“One has to suppose that he’s looking for ways to shock people,” Russell Baker, the gimlet-eyed longtime observer of Washington, said in a rare interview on Thursday.
He seemed not so worked up about this most recent fusillade against the press. “It may go through, or he might probably forget about it,” said Mr. Baker, 92, a former columnist for The Times. “Is anybody shocked anymore? He’s used it up. It can only last so long.”
Mr. Trump seems to think like a television producer, a trait recently criticized by Senator Bob Corker of Tennessee. And as the makers of political thrillers like “House of Cards” and “Scandal” know all too well, television must ratchet up the stakes lest viewers lose interest.
The president has already called the news media “the enemy of the American people,” and his tweets about “fake news,” once a reliable prompter of fury, increasingly feel like a part of Washington’s white noise.
“What else could he say that he hasn’t already said?” Bob Schieffer, the broadcasting eminence who formerly anchored “CBS Evening News” and hosted “Face the Nation,” said in an interview on Thursday.
Seen-it-all veterans may take Mr. Trump’s recent statements with a few grains of salt. But two former White House officials turned pundits, David Axelrod and Robert Reich, warned of creeping autocracy. And advocacy groups like the Committee to Protect Journalists were moved to point out that such words, issued from the presidential pulpit, can embolden dictators who are more empowered than Mr. Trump to shape or censor coverage.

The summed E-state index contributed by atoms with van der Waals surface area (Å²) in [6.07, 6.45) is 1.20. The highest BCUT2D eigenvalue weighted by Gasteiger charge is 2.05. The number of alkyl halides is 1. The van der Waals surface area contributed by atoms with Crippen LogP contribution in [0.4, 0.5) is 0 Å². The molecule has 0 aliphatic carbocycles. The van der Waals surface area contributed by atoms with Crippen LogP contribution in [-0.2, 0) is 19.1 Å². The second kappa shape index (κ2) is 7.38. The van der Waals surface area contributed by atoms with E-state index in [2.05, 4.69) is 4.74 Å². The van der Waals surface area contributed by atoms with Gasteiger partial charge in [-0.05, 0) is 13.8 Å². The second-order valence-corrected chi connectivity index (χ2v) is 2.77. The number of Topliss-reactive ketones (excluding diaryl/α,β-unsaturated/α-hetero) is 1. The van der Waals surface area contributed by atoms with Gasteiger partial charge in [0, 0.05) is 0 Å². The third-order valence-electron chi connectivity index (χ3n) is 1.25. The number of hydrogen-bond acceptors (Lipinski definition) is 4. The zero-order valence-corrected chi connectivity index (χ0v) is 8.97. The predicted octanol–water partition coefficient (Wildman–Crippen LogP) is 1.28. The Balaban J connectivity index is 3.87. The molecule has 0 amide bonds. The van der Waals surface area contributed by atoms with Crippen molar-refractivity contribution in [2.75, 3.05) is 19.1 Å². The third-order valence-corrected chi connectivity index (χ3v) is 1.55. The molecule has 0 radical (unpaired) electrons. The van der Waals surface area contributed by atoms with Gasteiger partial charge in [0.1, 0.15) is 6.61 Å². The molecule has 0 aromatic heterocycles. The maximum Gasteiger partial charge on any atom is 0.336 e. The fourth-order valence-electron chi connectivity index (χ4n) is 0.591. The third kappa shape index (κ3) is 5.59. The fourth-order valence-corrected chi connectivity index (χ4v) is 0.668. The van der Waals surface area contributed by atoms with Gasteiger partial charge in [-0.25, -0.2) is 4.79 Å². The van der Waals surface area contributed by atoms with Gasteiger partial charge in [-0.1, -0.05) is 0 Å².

In an instance of irony that Mr. Baker might appreciate, Mr. Trump’s State Department issued a pro-media statement — around the time that the president was jabbing NBC — that condemned Turkish authorities who had sentenced a Wall Street Journal reporter to prison.
“Freedom of expression, including for speech and the media — even speech which some find controversial or uncomfortable — strengthens democracy and needs to be protected,” a State Department spokesman said. “More voices, not fewer, are necessary in challenging times.”
Mr. Schieffer, 80, whose book, “Overload: Finding Truth in the Deluge of News,” was released this month, said the news media was playing a crucial civic role.
“This is our assignment from the founders,” he said. “Check out what the politicians are saying. Give people information on whether it’s true or false.”
It stands to reason that Mr. Trump’s latest rhetorical thrusts — amplified by the megaphone of Twitter and 24-hour cable coverage — have had at least an ambient affect on Americans’ trust in the press. The divide between Republicans’ and Democrats’ perception of the news media is growing.
Still, a poll by Reuters this month found that trust in the news media has ticked upward. Nearly half of Americans surveyed said they had “some” or a “great deal” of confidence in the press, up from 39 percent last November. In that same period, trust in Mr. Trump slipped.
The president often uses shocking statements to steer the focus of coverage. On Wednesday, amid a stalled legislative agenda and reports of West Wing turmoil, he told reporters in the Oval Office: “It’s frankly disgusting the way the press is able to write whatever they want to write, and people should look into it.”
Those words chilled Mr. Schieffer. “We have to take that very seriously,” he said.
Mr. Trump may be threatening a crackdown, but his team’s courtship of the news media goes on. On Thursday, the White House press office emailed reporters an invitation for a traditional Halloween party. “Trick-or-treating will take place on Friday, October 27,” the note read. “All White House press corps are invited to bring their children to the event.”
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